A Qualitative Study on African American and Caribbean Black Males' Experience in a College of Aeronautical Science

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Virginia Tech

This study was designed to examine the experiences of a small group of Black males in a college of aeronautical science, a major traditionally dominated by White males. The study also considered the differences in how African American males and Caribbean black males perceived and acted upon the same experiences. Through a social learning theoretical approach, the study examined the relevant factors, processes, and experiences involved in these Black males' choice of aeronautical science as a major and piloting as a career. Eleven (11) persisters and 4 non-persisters participated in the study, which centered around a premier aeronautical university in the southeastern part of the United States. Questions guiding the study were: (1) What experiences have been influential in a small group of Black males' selection of aeronautical science as a major, piloting as a career? (2) What factors outside of and previous to the collegial environment contribute to (and detract from) persistence in pursuit of completion of a major in piloting? (3) What factors in the collegial and occupational environment contribute to persistence in a major in piloting? (4) How do patterns of persistence compare for these Black males at a college of aeronautical science?

Qualitative methodology included both individual in-depth interviews and small focus groups. Participants were recruited through both purposive and snowball samplings as well as volunteering. Criteria for persisters were Black male former aviation students who had already graduated with an aeronautical science degree and pursuing a career as a pilot or Black male students currently enrolled as juniors and seniors, in good academic standing. Non-persisters in this study were Black males who left their aeronautical science major prior to completion. Findings clearly indicated that a number of factors, such as family, individual, social, and environmental, influenced this small group of Black males' persistence in aeronautical science. Additionally, this study attempted to ascertain the differences and similarities in perceptions and experiences among African American and Caribbean black males. The Caribbean black males in this study did not perceive their race as having a negative impact on their persistence, whereas most of the African American male participants felt their race was a contributing factor to their non-persistence. This study provided the groundwork for the development of a conceptual model of academic persistence with implications for recruiting, retaining, and graduating Black males from a college of aeronautical science.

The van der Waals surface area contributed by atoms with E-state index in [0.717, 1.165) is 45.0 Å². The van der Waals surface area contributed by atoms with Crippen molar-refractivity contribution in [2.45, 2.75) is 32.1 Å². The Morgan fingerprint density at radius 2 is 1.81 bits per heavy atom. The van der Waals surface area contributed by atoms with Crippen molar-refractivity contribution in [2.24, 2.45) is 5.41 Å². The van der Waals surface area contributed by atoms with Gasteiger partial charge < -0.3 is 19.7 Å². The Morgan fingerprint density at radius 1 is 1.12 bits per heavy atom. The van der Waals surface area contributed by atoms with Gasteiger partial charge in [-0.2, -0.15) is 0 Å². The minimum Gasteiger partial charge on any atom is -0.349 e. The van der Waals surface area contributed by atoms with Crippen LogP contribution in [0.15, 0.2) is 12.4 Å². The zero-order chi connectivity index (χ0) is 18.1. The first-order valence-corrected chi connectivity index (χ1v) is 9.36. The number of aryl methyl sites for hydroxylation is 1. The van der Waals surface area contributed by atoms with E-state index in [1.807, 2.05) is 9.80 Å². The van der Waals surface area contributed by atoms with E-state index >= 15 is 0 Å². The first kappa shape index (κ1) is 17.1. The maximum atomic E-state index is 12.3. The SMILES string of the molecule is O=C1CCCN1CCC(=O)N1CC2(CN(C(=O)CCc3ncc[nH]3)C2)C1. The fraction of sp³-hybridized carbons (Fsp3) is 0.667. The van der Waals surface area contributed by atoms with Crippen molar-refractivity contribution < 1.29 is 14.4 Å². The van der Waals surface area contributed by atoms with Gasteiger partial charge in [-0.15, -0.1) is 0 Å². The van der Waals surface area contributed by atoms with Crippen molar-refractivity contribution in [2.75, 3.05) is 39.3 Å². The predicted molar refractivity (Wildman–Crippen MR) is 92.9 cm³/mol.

Aeronautical Science, African American male, Persistence, Non-traditional Career Choice, Caribbean black male, Aviation Education